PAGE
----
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    I support 1-4. But would also add that guns and ammo may one day be used for barter.
    "Anyone worth shooting, is probably worth shooting several times."

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    Ex Member Array Ram Rod's Avatar
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    I'm going to start selling my ammo when folks think $50 for a box of 50 9mm FMJ is a good deal. Then I'm going to quit my job.

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    Quote Originally Posted by Patti View Post
    The reasons why I've bought 6 guns and more ammo since General Election:

    1. The leftists are in control of the government and I don't trust them.

    2. Economy is declining and crime is escalating.

    3. Prepararation for when the SHTF.

    4. I like guns.
    Pretty much my summary, too!
    The last Blood Moon Tetrad for this millennium starts in April 2014 and ends in September 2015...according to NASA.

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    Ditto on the 2 and 4 with an emphasis on number 2.

  8. #8
    VIP Member Array matiki's Avatar
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    I've worked my way through the list several times. I'm starting at #1 again tomorrow afternoon.
    "Wise people learn when they can; fools learn when they must." - The Duke of Wellington

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    Member Array ImaShepardRU's Avatar
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    Quote Originally Posted by Patti View Post
    The reasons why I've bought 6 guns and more ammo since General Election:

    1. The leftists are in control of the government and I don't trust them.

    2. Economy is declining and crime is escalating.

    3. Prepararation for when the SHTF.

    4. I like guns.
    Amen!
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  10. #10
    Member Array Tigrebleau's Avatar
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    A bit frightening, then, that our leaders feel the people buying arms and ammo are probably white supremacists or domestic terrorists. The DHS also cautions agents to be on the lookout for cars with Ron Paul and other political bumperstickers.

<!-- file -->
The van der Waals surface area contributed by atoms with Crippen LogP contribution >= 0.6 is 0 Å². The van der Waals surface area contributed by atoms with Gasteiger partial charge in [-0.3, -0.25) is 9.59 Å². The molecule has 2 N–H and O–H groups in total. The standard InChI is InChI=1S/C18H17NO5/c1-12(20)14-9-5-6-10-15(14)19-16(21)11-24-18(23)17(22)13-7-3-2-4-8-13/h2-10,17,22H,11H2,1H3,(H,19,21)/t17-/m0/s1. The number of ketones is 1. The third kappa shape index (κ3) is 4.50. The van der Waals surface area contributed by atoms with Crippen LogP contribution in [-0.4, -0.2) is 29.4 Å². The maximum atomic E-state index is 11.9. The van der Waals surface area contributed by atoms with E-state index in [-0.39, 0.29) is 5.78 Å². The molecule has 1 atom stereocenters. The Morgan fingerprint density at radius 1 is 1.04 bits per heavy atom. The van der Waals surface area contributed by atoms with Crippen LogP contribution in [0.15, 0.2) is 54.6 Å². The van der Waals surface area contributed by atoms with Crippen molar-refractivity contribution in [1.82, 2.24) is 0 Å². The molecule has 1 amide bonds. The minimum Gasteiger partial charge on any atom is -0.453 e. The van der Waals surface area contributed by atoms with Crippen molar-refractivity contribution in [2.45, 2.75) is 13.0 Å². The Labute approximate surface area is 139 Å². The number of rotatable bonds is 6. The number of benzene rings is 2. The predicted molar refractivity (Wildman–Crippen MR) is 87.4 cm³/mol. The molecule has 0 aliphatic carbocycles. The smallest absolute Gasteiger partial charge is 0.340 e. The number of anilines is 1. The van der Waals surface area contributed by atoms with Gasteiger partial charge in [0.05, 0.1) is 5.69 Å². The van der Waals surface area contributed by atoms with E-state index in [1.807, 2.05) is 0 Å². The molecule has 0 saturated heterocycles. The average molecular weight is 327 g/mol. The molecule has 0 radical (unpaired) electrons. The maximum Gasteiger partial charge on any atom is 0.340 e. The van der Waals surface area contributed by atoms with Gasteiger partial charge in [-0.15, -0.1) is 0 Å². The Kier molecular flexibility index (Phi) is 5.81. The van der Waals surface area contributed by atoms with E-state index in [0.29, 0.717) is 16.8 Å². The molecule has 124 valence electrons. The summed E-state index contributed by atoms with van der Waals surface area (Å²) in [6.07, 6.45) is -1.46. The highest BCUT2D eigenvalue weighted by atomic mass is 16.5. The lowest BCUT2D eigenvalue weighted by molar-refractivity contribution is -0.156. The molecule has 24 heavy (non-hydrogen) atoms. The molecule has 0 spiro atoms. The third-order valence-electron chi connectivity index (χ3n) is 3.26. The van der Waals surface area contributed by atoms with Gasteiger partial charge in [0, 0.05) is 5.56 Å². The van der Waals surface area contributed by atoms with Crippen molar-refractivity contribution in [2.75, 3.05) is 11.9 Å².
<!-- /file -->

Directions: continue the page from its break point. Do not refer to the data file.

Think it's too weird to be true? Read the Department of Homeland Security's unclassified publication: http://images.logicsix.com/DHS_RWE.pdf
    as reported today in World Net Daily:
    Homeland Security on guard for 'right-wing extremists'

  11. #11
    VIP Member Array rottkeeper's Avatar
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    Number 2 for one thousand Alex.
    For as the lightning comes from the east and flashes to the west, so also will the coming of the son of man be. Mathew 24:27

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    VIP Member Array sgtD's Avatar
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    Quote Originally Posted by Blackeagle View Post
    it presents a snapshot of a country that has historically turned to powder and balls in times of turmoil.
    Well, the latter is correct. At least that's what has gotten us through thus far.

    I also concur with the items listed 1-4 in Patti's post, but as for myself I would reverse them in order of importance as to my decision making in regard to gun purchases.
    When you've got 'em by the balls, their hearts & minds will follow. Semper Fi.

  13. #13
    VIP Member Array Pikachu711's Avatar
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    I'm a combination of 1,3 and 4. My primary concerns are for 1 & 2. As far as number 3 is concerned I do care that I can protect myself and my family located here in Vegas. If things take a tragic turn south I need to take care of my family in the area.
    "Gun control is being able to hit your target."
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  14. #14
    VIP Member Array frankmako's Avatar
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    i am buying all i can find, when i can find it and only if the price is right. i will not pay the high prices that some are priceing. 22lr ammo and guns are the way to go now.
    An armed man is a citizen. An unarmed man is a subject.

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    VIP Member Array Pikachu711's Avatar
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    I just bought a scope for my .22 rifle. It's a great way of venting our urge to shoot guns and not go broke in the process.
    "Gun control is being able to hit your target."
    Glock 26